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Julia Biro for Vonage

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How to Build an IVR using Node-RED and the Nexmo APIs

An IVR or Interactive Voice Response is a menu of options presented to a caller. They then navigate that menu using the numbers on their keypad to send DTMF (Dual Tone Multi-Frequency) signals.

Each option on the IVR can direct the call to a different path, for example forwarding the call to a specific destination, playing a recorded piece of information or even triggering another service such as an SMS.

IVRs are the fundamental navigation method of Voice Call applications. They can have multiple levels, where the selection of one option presents the user with more options, and this can go on to an infinite depth!

For this tutorial we will just create a single level IVR with three possible paths:

  1. Forward the call to a specific number
  2. Send caller to voicemail
  3. Send the caller an SMS



Before getting started, you’ll need a few things:

Getting Your Credentials

To use the Nexmo nodes in Node-RED you’ll have to provide your credentials, so it’s best to keep them handy. Go to your dashboard to find your API key and secret and make a note of them.

Next, you’ll need a voice-enabled virtual number. Go to Numbers > Buy numbers to get one.

Setting Up Your Node-RED Editor

Access your Node-RED editor by pointing your browser at http://localhost:1880.

Once you have the editor open, you’ll need to install the Nexmo nodes, the Ngrok node(if not using a hosted version of Node-RED) and the default Email node. You can do so under the Manage palette menu, by searching for the corresponding packages and clicking install:

  • Nexmo: node-red-contrib-nexmo
  • Ngrok: node-red-contrib-ngrok
  • Email: node-red-node-email

After restarting Node-RED, you should see all of these nodes appear on the left side of your screen – in your node palette, among other default nodes.

Expose Your Local Server to the Internet

In case you’re not using a hosted version of Node-RED, the Nexmo Voice API will need another way to access your webhook endpoints, so let’s make your local server accessible over the public internet. If you’re running Node-RED on a public webserver instead of your local machine, you’re all set and ready to move on to the [Create a Nexmo Voice Application] step.

A convenient way to do this is by using a tunneling service like ngrok, and there is a node for it that you’ve just added to your palette.

It takes the strings on and off as input to start/stop the tunnel, and outputs the ngrok host address as the msg.payload. Check out our tutorial on Getting Started with Ngrok in Node-RED to find out more.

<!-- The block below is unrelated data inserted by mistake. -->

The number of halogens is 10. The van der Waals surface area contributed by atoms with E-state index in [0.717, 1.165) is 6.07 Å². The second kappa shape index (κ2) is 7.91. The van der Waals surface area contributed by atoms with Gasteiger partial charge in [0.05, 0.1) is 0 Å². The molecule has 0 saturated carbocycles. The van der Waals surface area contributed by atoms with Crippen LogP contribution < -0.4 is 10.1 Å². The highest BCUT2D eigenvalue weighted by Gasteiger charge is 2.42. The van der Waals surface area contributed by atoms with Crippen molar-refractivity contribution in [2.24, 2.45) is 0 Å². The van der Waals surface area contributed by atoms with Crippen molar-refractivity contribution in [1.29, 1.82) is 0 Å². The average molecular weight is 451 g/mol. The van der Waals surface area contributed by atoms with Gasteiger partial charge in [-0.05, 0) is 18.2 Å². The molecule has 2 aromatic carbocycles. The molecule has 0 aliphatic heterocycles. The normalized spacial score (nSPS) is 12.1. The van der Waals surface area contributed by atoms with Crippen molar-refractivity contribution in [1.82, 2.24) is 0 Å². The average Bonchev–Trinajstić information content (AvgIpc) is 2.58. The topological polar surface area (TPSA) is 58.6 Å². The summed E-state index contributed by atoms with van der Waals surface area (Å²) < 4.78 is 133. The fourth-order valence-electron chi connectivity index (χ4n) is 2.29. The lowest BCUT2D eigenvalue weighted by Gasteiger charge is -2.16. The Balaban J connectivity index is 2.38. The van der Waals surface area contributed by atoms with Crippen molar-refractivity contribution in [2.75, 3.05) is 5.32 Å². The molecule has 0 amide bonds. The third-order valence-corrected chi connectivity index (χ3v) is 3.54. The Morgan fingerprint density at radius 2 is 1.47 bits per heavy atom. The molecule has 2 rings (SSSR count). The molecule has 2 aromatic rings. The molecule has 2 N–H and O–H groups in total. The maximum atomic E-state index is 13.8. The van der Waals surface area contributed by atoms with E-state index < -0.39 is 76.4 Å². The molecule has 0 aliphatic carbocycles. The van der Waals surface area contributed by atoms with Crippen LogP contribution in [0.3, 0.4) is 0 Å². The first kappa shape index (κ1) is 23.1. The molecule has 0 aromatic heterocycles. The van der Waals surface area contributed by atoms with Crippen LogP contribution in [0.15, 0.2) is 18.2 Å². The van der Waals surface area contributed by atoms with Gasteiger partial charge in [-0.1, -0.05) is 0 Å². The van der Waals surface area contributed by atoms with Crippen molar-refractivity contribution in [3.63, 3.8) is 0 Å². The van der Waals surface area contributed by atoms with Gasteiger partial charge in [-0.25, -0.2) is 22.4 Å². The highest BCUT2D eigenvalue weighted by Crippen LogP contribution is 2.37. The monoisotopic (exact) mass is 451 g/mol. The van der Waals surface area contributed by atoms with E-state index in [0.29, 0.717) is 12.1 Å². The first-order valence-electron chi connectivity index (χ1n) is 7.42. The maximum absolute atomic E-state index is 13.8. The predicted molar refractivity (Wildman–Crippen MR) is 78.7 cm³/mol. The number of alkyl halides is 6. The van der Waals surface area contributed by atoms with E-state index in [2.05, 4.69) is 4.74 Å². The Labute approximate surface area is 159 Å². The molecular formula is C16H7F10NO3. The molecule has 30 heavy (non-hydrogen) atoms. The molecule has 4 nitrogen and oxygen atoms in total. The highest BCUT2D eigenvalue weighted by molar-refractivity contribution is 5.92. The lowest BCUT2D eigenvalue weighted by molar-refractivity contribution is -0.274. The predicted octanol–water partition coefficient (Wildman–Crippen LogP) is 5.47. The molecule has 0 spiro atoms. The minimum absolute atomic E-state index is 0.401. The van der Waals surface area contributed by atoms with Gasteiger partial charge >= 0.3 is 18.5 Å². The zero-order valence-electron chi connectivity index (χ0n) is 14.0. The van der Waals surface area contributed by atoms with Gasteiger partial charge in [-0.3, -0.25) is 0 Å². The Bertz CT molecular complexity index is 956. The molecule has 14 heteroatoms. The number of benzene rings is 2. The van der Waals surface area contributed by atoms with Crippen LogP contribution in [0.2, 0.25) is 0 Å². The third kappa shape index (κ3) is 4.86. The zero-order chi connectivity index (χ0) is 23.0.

Import from Clipboard the snippet below, then open up the ngrok node properties and specify the port number (1880 for Node-RED) and the Region.

[{ "id": "faed0f7.1e524f", "type": "inject", "z": "5b8bbfc3.1a9f18", "name": "", "topic": "", "payload": "on", "payloadType": "str", "repeat": "", "crontab": "", "once": false, "onceDelay": 0.1, "x": 190, "y": 100, "wires": [ [ "8a01baeb.6756d"] ] }, { "id": "11051fa9.75bd1", "type": "inject", "z": "5b8bbfc3.1a9f18", "name": "", "topic": "", "payload": "off", "payloadType": "str", "repeat": "", "crontab": "", "once": false, "onceDelay": 0.1, "x": 190, "y": 160, "wires": [[ "8a01baeb.6756d"] ] }, { "id": "8a01baeb.6756d", "type": "ngrok", "z": "5b8bbfc3.1a9f18", "port": "1880", "creds": "5a9e2b8c.173a2c", "region": "ap", "subdomain": "", "name": "", "x": 400, "y": 140, "wires": [[ "93fd5675.743c1"] ] }, { "id": "93fd5675.743c1", "type": "debug", "z": "5b8bbfc3.1a9f18", "name": "", "active": true, "tosidebar": true, "console": false, "tostatus": false, "complete": "false", "x": 620, "y": 140, "wires": [] }, { "id": "5a9e2b8c.173a2c", "type": "ngrokauth", "z": "" }]

Hit Deploy and click on the on inject node’s button, then navigate to the URL displayed in the debug area (YOUR_URL for future reference) to find your Node-RED editor at a public address.

Create a Nexmo Voice Application

The Nexmo Voice API uses Nexmo Applications to hold security and config information needed to connect to Nexmo endpoints.

In the Nexmo Node-RED palette, several nodes have the capability to create these applications: getrecording, earmuff, mute, hangup, transfer, createcall, playaudio, playtts and playdtmf.

Drag any of these nodes into your workspace, then double-click on it to open up the node properties.

Next to the Nexmo Credentials, select “Add new nexmovoiceapp…” from the drop-down menu and click the edit button. Fill in the details below and click Create New Application.

Name Choose a name for your Voice Application, for example, “Nexmo Voice Application”.